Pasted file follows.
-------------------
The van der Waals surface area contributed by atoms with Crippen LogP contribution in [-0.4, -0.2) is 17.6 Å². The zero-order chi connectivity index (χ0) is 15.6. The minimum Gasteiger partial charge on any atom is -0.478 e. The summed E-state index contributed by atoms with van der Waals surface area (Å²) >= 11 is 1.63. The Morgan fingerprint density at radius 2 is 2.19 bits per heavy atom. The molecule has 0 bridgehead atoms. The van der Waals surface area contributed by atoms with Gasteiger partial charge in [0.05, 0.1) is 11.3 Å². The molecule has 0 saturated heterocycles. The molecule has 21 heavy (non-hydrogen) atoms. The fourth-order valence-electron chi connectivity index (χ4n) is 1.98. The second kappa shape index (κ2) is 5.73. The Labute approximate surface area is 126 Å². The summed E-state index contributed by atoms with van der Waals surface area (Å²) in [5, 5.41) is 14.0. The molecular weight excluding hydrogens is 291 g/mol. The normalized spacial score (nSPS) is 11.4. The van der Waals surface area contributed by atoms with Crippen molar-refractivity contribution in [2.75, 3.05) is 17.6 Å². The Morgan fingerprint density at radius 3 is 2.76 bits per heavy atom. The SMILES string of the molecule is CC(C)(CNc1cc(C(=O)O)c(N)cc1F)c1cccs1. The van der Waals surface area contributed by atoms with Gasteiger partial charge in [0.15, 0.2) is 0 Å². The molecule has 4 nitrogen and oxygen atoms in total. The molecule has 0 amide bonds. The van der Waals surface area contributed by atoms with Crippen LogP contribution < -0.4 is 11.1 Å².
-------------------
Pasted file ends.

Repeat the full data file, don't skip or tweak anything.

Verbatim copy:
The van der Waals surface area contributed by atoms with Crippen LogP contribution in [-0.4, -0.2) is 17.6 Å². The zero-order chi connectivity index (χ0) is 15.6. The minimum Gasteiger partial charge on any atom is -0.478 e. The summed E-state index contributed by atoms with van der Waals surface area (Å²) >= 11 is 1.63. The Morgan fingerprint density at radius 2 is 2.19 bits per heavy atom. The molecule has 0 bridgehead atoms. The van der Waals surface area contributed by atoms with Gasteiger partial charge in [0.05, 0.1) is 11.3 Å². The molecule has 0 saturated heterocycles. The molecule has 21 heavy (non-hydrogen) atoms. The fourth-order valence-electron chi connectivity index (χ4n) is 1.98. The second kappa shape index (κ2) is 5.73. The Labute approximate surface area is 126 Å². The summed E-state index contributed by atoms with van der Waals surface area (Å²) in [5, 5.41) is 14.0. The molecular weight excluding hydrogens is 291 g/mol. The normalized spacial score (nSPS) is 11.4. The van der Waals surface area contributed by atoms with Crippen molar-refractivity contribution in [2.75, 3.05) is 17.6 Å². The Morgan fingerprint density at radius 3 is 2.76 bits per heavy atom. The SMILES string of the molecule is CC(C)(CNc1cc(C(=O)O)c(N)cc1F)c1cccs1. The van der Waals surface area contributed by atoms with Gasteiger partial charge in [0.15, 0.2) is 0 Å². The molecule has 4 nitrogen and oxygen atoms in total. The molecule has 0 amide bonds. The van der Waals surface area contributed by atoms with Crippen LogP contribution < -0.4 is 11.1 Å².